Study into psychology of disfigurement seeks participants

Issue date: 27 March 2006


The study, entitled: Factors and processes that contribute to adjustment to appearance, is funded by the Healing Foundation, a new national fundraising charity established to champion the cause of people living with disfigurement and visible loss function. The Study is headed by Professor Nichola Rumsey, and managed by Senior researcher Dr James Daniel of the Centre for Appearance Research (CAR) at the University of the West of England, Bristol.

Dr James Daniel (Bristol, UWE) says, “The study will provide valuable insights into why some people cope with disfigurement better than others. This information can then be used to help those who experience difficulty adjusting to the demands of their appearance. Research has shown that how people adjust can't be predicted from the type of condition or how severe it is and that there is a range of psychosocial factors and processes at play. This research is in its infancy, and our current priority is to clarify those factors and processes that make distress worse and those that promote successful psychological adjustment. By focusing on those aspects which are amenable to change, the findings from this research can be used to help develop methods of support and intervention that will help those affected adjust positively.
The Research team are now looking for over 1,500 people to take part in the study. James says, “We will be working with hospital clinics and GPs and will be looking at a whole range of disfiguring conditions including burns, amputations head and neck cancers and hand surgery, as well as birth marks such as port wine stains and skin conditions, such as serious acne. Through a questionnaire they will be asked about their feelings, as well as how they manage with a 'visible difference', what support they have had and how they feel about their appearance. They will also be asked to comment on how they see their difference, how noticeable they think it is and how they think others see it.
“We are interested in anyone over 18 years old who has a condition that affects their appearance. They may be receiving treatment for this or not, it may be something that is recent or may be a lifelong condition. If interested, participants will be asked to complete a questionnaire booklet. We are looking to recruit around 500 people through GP practices, advertising via posters, media sources, charities and support groups. We are also recruiting over 1000 people with a difference in appearance from various outpatient clinics throughout the UK. For the Bristol recruitment we are attending melanoma and Laser clinics at Frenchay hospital, and we will be attending further clinics shortly. “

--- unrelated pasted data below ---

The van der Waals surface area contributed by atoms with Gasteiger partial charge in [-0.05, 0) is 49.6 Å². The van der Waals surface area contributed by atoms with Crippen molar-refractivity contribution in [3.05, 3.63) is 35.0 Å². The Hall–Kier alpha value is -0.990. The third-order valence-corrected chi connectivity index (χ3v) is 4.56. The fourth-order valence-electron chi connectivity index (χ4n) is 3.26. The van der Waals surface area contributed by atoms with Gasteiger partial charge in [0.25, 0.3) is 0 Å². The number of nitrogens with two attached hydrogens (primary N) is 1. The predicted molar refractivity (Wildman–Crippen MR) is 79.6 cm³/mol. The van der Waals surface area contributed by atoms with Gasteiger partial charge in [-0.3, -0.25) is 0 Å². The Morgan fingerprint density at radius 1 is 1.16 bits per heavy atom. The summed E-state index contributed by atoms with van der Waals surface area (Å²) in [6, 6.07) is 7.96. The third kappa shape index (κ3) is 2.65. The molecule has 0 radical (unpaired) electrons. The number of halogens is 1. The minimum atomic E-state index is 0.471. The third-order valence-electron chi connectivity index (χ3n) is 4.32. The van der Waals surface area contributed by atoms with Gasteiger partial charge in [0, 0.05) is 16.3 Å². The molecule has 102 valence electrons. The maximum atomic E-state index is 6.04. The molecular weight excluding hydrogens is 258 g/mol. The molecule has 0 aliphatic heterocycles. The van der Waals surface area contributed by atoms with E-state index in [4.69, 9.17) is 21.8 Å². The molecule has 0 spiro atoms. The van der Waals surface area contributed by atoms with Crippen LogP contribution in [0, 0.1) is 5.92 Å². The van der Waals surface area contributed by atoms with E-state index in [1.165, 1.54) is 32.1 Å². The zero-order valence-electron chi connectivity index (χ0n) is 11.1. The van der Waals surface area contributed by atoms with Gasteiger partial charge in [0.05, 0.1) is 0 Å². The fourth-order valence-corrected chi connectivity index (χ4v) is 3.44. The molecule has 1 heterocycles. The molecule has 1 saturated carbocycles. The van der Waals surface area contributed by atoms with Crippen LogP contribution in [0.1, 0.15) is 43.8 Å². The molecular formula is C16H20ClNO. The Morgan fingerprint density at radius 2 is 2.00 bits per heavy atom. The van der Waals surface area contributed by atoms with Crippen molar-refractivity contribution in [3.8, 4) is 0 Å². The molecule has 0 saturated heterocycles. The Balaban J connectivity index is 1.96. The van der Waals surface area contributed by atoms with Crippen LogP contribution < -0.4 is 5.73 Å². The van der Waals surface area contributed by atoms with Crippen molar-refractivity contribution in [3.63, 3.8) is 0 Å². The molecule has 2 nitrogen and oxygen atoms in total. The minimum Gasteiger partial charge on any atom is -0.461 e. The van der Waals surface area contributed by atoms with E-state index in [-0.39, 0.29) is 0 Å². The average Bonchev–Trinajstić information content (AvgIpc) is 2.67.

The project is a multi-centre study, with UWE as the main centre, working in collaboration with UCL, the University of Sheffield, University of Bradford and University of Warwick. The Centre for Appearance research at UWE is the lead centre for the project, Professor Nichola Rumsey is the project lead, with Dr James Daniel, the senior researcher, responsible for the day to day management of the project. Liz Payne is the research administrator on the project. Researchers at the other institutions are in the process of being recruited.

Anyone interested in finding out more about the study, or to find out if they are suitable to take part should ring James Daniel on 0117 3283975 or email James.Daniel@uwe.ac.uk, they can also find the information sheet for the study at www.science.uwe.ac.uk/car

-ENDS-


Editors notes:

Nichola Rumsey will be talking about the new research on the Simon Mayo show on Radio Five live on the 28 March between 15.00-16.00.

• The questionnaire which participants will complete consists of a collection of questions in a booklet that asks [participants] a variety of questions about there appearance, treatment that they may be having or had in the past, feelings about social networks, anxiety, depression etc. At the end of the questionnaire we ask participants if they would be interested in taking part in other research. Those expressing an interest will be sent further details. We intend to run a longitudinal component of this study for those participants who express an interest, this involves completing a shortened version of the questionnaire three more times over the course of a year. We will also be running a series of smaller scale studies, mostly involving interviewing participants about their experiences.

• This bid has been constructed by an exciting collaboration of key researchers and clinicians in this field. A large scale, multi-centre assessment of the factors involved in adjustment in adults with a wide range of disfiguring conditions is proposed. The main study will be supported by a series of smaller, in-depth investigations. All are designed to inform the development of interventions designed to promote positive adjustment amongst those affected.

• The Healing Foundation (thehealingfoundation.org) is a unique new professional and scientifically respected organisation that provides funds for research into disfigurement. It was established to champion the cause of people living with disfigurement and visible loss of function by funding research into pioneering surgical and psychological healing techniques. The Healing Foundation has awarded a record-breaking half a million pounds to the Centre for Appearance Research (CAR) at the University of the West of England, in Bristol to fund this new study into the psychology of disfigurement. This is the largest single investment in a study of this type that has ever taken place, not only in the UK, but in Europe. The study will provide valuable insights into why some people cope with disfigurement better than others. This information can then be used to help those who experience difficulty coming to terms with their altered appearance.

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